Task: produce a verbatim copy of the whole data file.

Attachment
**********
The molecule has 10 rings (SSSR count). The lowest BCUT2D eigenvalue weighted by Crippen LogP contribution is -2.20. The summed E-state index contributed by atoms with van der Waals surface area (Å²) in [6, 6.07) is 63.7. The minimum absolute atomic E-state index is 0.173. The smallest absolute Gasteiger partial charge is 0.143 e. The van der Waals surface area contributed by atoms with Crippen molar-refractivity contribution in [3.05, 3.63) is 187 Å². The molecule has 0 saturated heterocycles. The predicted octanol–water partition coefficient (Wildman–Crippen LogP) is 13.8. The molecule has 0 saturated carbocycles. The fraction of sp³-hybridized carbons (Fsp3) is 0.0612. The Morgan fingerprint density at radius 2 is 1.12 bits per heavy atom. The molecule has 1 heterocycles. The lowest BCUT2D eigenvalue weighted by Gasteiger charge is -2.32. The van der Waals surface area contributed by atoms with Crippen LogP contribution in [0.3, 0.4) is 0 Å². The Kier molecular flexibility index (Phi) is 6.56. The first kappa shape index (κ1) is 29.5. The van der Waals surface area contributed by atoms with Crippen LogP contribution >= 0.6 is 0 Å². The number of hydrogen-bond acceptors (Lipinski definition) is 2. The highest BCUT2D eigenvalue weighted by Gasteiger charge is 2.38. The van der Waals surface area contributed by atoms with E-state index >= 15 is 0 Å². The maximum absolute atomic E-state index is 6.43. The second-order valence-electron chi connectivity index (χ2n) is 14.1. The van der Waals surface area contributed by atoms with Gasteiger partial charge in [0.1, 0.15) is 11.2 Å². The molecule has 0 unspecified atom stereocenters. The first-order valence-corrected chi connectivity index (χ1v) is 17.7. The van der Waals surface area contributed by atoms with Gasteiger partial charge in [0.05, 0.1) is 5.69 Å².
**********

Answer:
The molecule has 10 rings (SSSR count). The lowest BCUT2D eigenvalue weighted by Crippen LogP contribution is -2.20. The summed E-state index contributed by atoms with van der Waals surface area (Å²) in [6, 6.07) is 63.7. The minimum absolute atomic E-state index is 0.173. The smallest absolute Gasteiger partial charge is 0.143 e. The van der Waals surface area contributed by atoms with Crippen molar-refractivity contribution in [3.05, 3.63) is 187 Å². The molecule has 0 saturated heterocycles. The predicted octanol–water partition coefficient (Wildman–Crippen LogP) is 13.8. The molecule has 0 saturated carbocycles. The fraction of sp³-hybridized carbons (Fsp3) is 0.0612. The Morgan fingerprint density at radius 2 is 1.12 bits per heavy atom. The molecule has 1 heterocycles. The lowest BCUT2D eigenvalue weighted by Gasteiger charge is -2.32. The van der Waals surface area contributed by atoms with Crippen LogP contribution in [0.3, 0.4) is 0 Å². The Kier molecular flexibility index (Phi) is 6.56. The first kappa shape index (κ1) is 29.5. The van der Waals surface area contributed by atoms with Crippen LogP contribution >= 0.6 is 0 Å². The number of hydrogen-bond acceptors (Lipinski definition) is 2. The highest BCUT2D eigenvalue weighted by Gasteiger charge is 2.38. The van der Waals surface area contributed by atoms with E-state index >= 15 is 0 Å². The maximum absolute atomic E-state index is 6.43. The second-order valence-electron chi connectivity index (χ2n) is 14.1. The van der Waals surface area contributed by atoms with Gasteiger partial charge in [0.1, 0.15) is 11.2 Å². The molecule has 0 unspecified atom stereocenters. The first-order valence-corrected chi connectivity index (χ1v) is 17.7. The van der Waals surface area contributed by atoms with Gasteiger partial charge in [0.05, 0.1) is 5.69 Å².